Shooting The Breeze


Hi, and welcome to my "Editor's Blog"! In this space I'll be attempting to keep our readers informed on fast-breaking news and issues affecting our islands. Visit often. There's a lot going on!

Enjoy the Island Free Press and, even more importantly, enjoy our wonderful barrier island!!!




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Enough, already, on gasoline prices!

Friday 25 September 2015 at 5:18 pm

Hatteras islander Jarvis Williams, who owns an Exxon gas station in Buxton, went to Manteo last Monday to tell the Dare County Board of Commissioners what he thinks of their continued hammering on gas prices in Dare County.

He hadn't signed up to speak during the time the commissioners set aside to hear from gas distributors, so he came home without uttering a word in public.

However, he was happy to share what he would have said if he had been allowed by Board Chairman Bob Woodard, who did invite him to come back another time.

"I don't think it's any of their business what I charge for gas," Williams said in a phone interview, adding that the state's Attorney General had been asked to investigate charges of high prices and perhaps price gouging in the county.

"Let the Attorney General do his job," Williams said. "It may take a long time.  It's very complicated.

"To me, (the commissioners) are overstepping their bounds. There's just not a problem, but they are making it a problem."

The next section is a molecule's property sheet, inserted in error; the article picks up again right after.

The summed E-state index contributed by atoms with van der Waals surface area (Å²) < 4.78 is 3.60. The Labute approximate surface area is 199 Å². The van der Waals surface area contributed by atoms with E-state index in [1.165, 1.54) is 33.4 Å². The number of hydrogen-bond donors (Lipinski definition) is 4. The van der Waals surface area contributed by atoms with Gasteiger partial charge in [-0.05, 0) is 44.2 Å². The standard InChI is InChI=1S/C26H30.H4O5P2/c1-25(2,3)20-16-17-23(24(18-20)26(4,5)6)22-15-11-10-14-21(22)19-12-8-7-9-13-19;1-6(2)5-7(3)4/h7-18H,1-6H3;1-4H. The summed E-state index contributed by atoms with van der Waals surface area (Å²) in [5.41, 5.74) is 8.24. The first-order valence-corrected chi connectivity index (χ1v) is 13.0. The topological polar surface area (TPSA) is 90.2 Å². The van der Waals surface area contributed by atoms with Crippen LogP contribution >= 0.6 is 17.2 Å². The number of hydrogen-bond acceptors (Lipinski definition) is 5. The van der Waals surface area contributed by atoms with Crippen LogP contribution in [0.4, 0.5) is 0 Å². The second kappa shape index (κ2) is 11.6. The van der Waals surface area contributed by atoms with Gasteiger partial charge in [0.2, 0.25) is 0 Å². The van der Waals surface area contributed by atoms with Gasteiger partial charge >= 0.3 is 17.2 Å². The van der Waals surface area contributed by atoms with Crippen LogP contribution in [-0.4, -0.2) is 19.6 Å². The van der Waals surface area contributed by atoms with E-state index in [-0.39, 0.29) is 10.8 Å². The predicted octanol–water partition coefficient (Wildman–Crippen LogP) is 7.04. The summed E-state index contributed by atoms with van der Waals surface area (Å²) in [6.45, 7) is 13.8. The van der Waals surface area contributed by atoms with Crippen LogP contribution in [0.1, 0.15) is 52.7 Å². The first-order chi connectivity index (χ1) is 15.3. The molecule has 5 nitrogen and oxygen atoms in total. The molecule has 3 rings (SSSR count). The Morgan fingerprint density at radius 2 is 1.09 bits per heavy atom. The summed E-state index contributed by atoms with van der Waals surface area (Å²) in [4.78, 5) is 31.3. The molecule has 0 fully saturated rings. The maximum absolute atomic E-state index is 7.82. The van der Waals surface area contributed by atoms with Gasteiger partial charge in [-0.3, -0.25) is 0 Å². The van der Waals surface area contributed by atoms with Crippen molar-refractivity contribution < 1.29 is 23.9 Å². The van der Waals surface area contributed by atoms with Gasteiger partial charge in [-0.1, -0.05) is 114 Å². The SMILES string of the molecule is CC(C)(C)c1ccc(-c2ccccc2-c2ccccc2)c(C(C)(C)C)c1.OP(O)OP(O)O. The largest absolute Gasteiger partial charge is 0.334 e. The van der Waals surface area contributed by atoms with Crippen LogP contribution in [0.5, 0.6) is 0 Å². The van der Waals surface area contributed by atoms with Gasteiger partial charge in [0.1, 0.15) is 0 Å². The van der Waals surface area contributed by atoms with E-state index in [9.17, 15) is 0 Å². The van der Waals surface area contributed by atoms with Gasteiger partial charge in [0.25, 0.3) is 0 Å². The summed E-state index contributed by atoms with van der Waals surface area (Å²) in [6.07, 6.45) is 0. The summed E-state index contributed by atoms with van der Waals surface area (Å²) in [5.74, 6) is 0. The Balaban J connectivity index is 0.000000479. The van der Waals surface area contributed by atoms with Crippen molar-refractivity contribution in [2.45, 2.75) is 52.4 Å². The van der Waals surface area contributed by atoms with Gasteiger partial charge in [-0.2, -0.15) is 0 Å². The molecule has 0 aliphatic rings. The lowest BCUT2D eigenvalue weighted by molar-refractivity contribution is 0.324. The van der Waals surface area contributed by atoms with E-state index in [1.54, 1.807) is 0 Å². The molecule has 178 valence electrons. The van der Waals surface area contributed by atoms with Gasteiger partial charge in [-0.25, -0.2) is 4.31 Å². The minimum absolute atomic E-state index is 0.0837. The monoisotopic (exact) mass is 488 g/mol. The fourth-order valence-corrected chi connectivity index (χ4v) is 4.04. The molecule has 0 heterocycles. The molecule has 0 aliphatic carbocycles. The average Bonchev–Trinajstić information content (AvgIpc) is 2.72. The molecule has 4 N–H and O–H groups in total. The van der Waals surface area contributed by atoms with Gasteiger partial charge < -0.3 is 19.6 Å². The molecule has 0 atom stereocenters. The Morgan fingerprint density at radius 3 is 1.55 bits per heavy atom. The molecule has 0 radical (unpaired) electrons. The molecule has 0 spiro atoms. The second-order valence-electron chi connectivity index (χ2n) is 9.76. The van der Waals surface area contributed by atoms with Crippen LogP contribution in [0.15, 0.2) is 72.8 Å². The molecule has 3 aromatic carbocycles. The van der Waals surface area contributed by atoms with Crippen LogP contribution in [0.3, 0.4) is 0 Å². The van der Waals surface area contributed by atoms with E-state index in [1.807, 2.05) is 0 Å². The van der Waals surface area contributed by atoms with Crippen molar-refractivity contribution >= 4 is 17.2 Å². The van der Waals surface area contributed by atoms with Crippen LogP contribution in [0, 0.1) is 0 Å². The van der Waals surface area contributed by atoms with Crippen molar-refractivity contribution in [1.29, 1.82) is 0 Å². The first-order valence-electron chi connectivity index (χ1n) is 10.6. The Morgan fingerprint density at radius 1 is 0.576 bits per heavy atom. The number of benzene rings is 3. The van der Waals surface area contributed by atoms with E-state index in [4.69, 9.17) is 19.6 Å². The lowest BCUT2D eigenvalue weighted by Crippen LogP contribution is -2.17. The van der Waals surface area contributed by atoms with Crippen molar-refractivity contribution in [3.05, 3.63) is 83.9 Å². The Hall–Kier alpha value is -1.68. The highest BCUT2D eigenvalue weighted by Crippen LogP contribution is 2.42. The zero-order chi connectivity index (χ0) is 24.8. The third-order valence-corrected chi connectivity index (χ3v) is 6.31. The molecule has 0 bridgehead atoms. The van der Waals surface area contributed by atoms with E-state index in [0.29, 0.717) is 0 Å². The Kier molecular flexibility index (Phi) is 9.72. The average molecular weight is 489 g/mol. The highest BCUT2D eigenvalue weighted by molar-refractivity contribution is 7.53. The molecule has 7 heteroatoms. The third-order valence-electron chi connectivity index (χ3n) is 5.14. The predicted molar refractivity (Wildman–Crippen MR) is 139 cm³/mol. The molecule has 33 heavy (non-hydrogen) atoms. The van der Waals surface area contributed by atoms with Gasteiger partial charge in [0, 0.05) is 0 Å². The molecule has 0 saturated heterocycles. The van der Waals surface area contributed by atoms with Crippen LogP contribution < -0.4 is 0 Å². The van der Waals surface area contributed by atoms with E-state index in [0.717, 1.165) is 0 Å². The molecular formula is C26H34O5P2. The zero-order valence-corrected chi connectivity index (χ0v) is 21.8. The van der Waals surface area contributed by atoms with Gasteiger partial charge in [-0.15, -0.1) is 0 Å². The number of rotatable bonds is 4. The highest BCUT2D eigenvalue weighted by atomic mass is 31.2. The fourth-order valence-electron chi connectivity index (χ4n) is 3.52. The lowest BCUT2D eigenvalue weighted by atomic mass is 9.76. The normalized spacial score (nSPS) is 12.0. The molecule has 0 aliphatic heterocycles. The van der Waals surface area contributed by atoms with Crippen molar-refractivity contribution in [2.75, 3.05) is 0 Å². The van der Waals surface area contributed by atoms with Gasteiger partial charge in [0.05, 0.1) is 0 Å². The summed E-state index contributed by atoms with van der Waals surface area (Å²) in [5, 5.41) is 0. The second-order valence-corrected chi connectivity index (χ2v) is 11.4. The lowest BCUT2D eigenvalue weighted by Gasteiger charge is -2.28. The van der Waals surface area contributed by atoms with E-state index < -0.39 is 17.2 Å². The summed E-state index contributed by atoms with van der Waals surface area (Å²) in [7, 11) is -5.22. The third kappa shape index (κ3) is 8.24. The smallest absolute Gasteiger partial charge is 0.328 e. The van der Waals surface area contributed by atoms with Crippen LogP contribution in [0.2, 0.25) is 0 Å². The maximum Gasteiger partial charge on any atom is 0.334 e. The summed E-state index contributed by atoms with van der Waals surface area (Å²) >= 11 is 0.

Complaints about gas prices are long-standing on the Outer Banks, where they are consistently higher than in neighboring counties.  Last winter, the complaints escalated on social media and some who were posting online began calling for the county and/or the state to investigate.

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Updates: Little libraries, turtle nests, an IFP milestone

Friday 18 September 2015 at 4:51 pm

I am squeezing three topics into this week's blog.  Two have been on my mind for a couple of weeks and are updates -- on the Little Free Library and on The Island Free Press website.  The third is an update on turtle nesting and buffer changes that deserve a few more words.


The Little Free Library in Waves that we wrote about last summer added a new section -- for kids -- in the spring.

Little Free Library is a movement that is sweeping not only the county but also the world since the first one was established in 2009 in Hudson, Wis. It's based on a very simple concept of "take a book, leave a book."

Pam Strausbaugh of Waves established Hatteras Island's first Little Free Library next to the multi-use path behind her house in the spring of 2014. She says she first learned of the Little Free Library from a magazine article and loved the idea.  She commissioned her own little library, which was custom built by Rodanthe craftsman Steve Thompson, last December.

"I'm a huge book person -- huge," she says.  She has an iPad, but she says "There's nothing like a book, the feel of the pages, the smell of it."

Strausbaugh's library is a little wooden house with an A-frame roof standing at about eye-level on two white support posts. It's painted yellow and has a window in the front. Through the window of the little house, you can see a pile of books. And next to it is a bench painted yellow and green.

She said she has had a tremendous response to her Little Free Library.  Her husband put a counter on the door of the little building, and it was opened 278 times during one week this summer.